As many states begin to reopen or consider the possibility easing stay-at-home restrictions, many residents have begun to express their displeasure with officials who continue to enforce the orders.
Recently, Shelley Luther, owner of Salon a La Mode in Dallas, Texas, reopened her business despite an order for non-essential businesses to remain closed.
“My stylists are not paying their mortgage. They’re not able to eat like they’re used to. They’re having to borrow money. And it’s not right,” Luther told NBC DFW.
When Luther chose to open her salon, not only did customers show up, but so did local officials who gave her a citation followed by a cease and desist letter.
Despite the citation and letter, Luther opened again the following day. This time, according to reports, customers had their temperatures checked and wore masks.
“I don’t want to cause any problems, but when you’re out of money someone has to stand up and say that they’re not helping us by not letting us work,” she told WFAA.
The single mother reportedly lost all three of her jobs and chose to skip paying the mortgage on her home so she could pay the lease for her salon.
The salon owner also made an appearance at a rally where hundreds demanded Texas Governor Greg Abbott reopen the state.
At the rally, Luther spoke and tore up the citation.
“I’m not anyone special,” she said. “I just know that I have rights. You have rights to feed your children and make income and anyone that wants to take away those rights is wrong.”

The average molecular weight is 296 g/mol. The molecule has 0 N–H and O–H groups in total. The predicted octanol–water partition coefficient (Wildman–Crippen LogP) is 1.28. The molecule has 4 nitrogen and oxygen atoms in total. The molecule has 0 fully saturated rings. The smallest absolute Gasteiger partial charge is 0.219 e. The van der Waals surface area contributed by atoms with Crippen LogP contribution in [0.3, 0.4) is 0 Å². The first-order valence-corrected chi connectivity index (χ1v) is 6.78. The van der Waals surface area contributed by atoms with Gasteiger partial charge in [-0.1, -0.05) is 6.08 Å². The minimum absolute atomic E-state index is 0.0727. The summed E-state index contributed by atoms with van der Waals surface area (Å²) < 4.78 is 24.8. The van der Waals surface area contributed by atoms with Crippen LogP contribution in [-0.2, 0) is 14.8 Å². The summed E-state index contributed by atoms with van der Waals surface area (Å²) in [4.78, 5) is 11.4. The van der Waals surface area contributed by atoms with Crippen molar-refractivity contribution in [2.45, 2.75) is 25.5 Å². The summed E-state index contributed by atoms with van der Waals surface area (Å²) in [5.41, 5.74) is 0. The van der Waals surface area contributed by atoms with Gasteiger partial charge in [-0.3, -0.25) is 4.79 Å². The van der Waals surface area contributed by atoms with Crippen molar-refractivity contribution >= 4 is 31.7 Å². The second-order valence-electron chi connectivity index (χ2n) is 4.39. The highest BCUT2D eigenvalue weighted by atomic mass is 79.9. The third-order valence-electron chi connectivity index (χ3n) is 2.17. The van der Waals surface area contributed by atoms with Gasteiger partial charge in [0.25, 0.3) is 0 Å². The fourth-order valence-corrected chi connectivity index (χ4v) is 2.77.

Mimi Hawkins, a hairstylist who owns her own salon, explained that she understood Luther’s reason for reopening the salon, but plans to stay home from her own job until it’s safe.
“Was this privilege? Or was she moving out of fear, like a lot of people will do, if this persists on?” Hawkins said. “I would love to be able to go back and go into work. But I want to do it so when this is all said and done my license is still in place, my clients are protected and I’m safe.”
A city of Dallas spokesperson told NBC DFW that the city was still determining “what enforcement action to pursue.”
Abbott announced Monday that the state’s current stay-at-home orders will expire on April 30 and some businesses will be allowed to reopen, though they must follow guidelines, beginning May 1.
What do you think? Was Shelley Luther right to reopen her business? Let us know on Facebook.